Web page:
/ ˈtʃæŋ |kai-shek| /
muški rodlično ime
(Pinyin Jiang Jie Shi) (1887-1975) Chinese nationalist Guomindang (Kuomintang) general and politician, president of China 1928–31 and 1943–49, and of Taiwan from 1949, where he set up a US-supported right-wing government on his expulsion from the mainland by the communist forces.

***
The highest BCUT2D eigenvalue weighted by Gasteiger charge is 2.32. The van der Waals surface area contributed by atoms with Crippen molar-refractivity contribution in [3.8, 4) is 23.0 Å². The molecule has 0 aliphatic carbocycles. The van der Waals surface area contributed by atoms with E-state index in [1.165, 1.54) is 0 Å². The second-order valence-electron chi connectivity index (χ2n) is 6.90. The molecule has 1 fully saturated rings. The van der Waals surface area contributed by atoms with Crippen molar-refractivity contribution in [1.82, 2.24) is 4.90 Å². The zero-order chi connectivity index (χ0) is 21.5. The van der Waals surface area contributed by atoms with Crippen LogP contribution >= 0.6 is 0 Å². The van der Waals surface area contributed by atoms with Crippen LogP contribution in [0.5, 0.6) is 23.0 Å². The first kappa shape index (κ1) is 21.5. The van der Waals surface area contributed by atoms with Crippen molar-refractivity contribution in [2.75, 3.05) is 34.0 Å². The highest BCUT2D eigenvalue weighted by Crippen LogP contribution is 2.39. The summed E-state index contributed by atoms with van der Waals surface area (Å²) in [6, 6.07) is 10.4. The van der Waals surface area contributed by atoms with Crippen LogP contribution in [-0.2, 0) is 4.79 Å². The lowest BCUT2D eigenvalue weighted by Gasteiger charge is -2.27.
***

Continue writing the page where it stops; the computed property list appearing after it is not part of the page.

Chiang took part in the revolution of 1911 that overthrew the Qing dynasty of the Manchus, and on the death of the Guomindang leader Sun Yat-sen was made commander in chief of the nationalist armies in S China 1925. Collaboration with the communists, broken 1927, was resumed after the Xian Incident 1936 when China needed to pool military strength in the struggle against the Japanese invaders of World War II. After the Japanese surrender 1945, civil war between the nationalists and communists erupted, and in Dec 1949 Chiang and his followers took refuge on the island of Taiwan, maintaining a large army in the hope of reclaiming the mainland. His authoritarian regime enjoyed US support until his death. His son Chiang Ching-kuo then became president.